17 years ago
By JAMES FALLOWS
MILLIONS of people now rent their movies the Netflix way. They fill
out a wish list from the 50,000 titles on the company's Web site and
receive the first few DVD's in the mail; when they mail each one back,
the next one on the list is sent.
The Netflix model has been exhaustively analyzed for its disruptive,
new-economy implications. What will it mean for video stores like
Blockbuster, which has, in fact, started a similar service? What will
it mean for movie studios and theaters? What does it show about "long
" businesses -- ones that amalgamate many niche markets, like those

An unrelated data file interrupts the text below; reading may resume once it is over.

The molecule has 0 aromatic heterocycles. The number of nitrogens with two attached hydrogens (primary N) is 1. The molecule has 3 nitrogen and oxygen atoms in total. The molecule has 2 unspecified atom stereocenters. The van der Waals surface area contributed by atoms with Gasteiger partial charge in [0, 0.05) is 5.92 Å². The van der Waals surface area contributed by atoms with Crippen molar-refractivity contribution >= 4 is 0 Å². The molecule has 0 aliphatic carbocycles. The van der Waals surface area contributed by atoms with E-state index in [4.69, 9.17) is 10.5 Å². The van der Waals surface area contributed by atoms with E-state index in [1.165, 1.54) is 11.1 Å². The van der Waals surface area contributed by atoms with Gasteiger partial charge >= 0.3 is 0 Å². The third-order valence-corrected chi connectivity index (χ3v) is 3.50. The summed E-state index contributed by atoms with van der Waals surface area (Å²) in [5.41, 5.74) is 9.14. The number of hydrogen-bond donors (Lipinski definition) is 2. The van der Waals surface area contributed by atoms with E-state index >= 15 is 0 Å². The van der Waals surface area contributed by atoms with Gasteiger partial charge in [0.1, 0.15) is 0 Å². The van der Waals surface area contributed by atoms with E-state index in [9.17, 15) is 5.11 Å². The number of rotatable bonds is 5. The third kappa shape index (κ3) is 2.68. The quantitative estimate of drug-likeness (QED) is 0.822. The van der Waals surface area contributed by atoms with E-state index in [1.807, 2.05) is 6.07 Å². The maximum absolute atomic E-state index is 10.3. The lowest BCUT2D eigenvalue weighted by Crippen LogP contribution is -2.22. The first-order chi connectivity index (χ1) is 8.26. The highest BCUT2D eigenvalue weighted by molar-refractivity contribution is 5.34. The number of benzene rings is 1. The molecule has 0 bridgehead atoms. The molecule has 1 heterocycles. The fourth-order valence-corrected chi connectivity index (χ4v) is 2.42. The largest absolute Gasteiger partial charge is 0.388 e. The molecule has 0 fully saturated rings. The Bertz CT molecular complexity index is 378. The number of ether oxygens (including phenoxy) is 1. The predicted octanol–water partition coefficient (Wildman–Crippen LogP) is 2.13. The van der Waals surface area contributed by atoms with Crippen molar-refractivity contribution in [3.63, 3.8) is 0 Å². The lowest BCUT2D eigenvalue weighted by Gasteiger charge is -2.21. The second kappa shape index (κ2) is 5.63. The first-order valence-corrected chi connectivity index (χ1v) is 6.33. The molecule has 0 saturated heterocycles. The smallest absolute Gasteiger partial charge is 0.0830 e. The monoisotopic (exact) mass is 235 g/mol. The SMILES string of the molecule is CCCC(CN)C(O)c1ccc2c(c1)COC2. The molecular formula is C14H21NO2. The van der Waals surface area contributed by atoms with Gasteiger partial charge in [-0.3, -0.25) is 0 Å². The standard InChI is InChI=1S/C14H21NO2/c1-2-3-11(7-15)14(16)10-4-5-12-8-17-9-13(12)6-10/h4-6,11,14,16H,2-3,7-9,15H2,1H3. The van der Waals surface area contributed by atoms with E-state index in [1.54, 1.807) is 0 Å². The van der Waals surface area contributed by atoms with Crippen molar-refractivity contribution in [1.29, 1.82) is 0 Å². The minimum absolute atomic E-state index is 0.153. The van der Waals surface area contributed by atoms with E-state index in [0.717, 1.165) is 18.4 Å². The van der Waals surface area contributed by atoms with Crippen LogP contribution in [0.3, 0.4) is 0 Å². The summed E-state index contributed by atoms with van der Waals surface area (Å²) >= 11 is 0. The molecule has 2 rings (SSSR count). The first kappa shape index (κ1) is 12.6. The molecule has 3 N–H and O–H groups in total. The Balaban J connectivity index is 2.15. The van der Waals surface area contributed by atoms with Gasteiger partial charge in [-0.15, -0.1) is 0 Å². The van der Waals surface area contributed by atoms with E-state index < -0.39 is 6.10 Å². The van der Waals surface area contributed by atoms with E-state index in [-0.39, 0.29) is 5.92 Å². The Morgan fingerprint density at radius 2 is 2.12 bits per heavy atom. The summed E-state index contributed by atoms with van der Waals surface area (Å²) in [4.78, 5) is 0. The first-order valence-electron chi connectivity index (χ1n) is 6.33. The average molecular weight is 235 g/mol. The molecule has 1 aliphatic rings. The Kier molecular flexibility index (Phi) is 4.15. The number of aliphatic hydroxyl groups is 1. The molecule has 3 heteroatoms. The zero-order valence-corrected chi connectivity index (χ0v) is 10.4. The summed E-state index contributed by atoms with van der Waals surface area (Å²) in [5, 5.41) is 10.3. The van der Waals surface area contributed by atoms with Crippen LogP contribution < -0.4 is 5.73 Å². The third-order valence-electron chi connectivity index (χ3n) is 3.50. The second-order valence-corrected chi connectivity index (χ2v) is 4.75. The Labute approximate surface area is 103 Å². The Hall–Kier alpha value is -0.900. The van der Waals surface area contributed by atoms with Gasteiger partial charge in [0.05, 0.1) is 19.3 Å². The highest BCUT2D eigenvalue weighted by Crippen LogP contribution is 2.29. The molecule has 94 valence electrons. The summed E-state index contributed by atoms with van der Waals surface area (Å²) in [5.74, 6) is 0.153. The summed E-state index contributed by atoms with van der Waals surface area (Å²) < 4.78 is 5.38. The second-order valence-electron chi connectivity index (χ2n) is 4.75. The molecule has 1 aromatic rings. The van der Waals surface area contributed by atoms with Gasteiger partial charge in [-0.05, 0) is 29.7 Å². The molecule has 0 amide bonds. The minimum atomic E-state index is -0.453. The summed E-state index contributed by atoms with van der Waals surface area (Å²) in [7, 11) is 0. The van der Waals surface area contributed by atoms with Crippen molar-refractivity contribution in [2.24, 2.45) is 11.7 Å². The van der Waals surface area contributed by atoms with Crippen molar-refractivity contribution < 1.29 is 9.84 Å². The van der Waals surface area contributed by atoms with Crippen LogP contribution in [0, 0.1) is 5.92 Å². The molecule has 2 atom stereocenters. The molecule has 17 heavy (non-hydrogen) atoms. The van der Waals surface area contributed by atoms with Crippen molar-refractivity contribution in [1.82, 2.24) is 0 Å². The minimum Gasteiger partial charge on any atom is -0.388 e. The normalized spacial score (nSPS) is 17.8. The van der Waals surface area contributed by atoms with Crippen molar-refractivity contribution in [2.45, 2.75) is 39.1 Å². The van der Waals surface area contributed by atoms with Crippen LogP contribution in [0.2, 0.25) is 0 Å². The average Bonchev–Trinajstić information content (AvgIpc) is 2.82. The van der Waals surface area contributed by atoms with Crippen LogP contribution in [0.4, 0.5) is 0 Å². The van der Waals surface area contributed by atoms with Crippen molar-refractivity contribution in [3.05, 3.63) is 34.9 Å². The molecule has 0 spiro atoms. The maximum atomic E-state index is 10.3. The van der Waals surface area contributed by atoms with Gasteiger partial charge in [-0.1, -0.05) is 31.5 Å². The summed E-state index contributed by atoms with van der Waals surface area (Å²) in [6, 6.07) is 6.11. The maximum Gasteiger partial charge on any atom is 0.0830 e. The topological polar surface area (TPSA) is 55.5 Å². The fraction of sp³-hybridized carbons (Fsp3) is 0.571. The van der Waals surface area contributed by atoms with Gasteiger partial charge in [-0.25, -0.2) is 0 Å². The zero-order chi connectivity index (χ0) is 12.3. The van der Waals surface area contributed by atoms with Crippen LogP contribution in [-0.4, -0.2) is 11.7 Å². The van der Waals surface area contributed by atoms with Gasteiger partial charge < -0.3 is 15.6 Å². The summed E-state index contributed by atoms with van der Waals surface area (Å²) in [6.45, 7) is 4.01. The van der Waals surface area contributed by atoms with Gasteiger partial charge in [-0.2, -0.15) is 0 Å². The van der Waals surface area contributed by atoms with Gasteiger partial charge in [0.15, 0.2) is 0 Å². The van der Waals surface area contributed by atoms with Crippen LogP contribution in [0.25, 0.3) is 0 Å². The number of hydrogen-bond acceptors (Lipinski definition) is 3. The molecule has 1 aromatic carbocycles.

for Dutch movies or classic musicals, into a single large audience?
But one other major implication has barely been mentioned: what this
and similar Internet-based businesses mean for that stalwart of the
old economy, the United States Postal Service.
Every day, some two million Netflix envelopes come and go as
first-class mail. They are joined by millions of other shipments from
online pharmacies, eBay vendors, Amazon.com and other businesses that
did not exist before the Internet.
The eclipse of "snail mail" in the age of instant electronic
communication has been predicted at least as often as the coming of
the paperless office. But the consumption of paper keeps rising. (It
has roughly doubled since 1980, with less use of newsprint and much
more of ordinary office paper.) And so, with some nuances and internal
changes, does the flow of material carried by mail. On average, an
American household receives twice as many pieces of mail a day as it
did in the 1970's.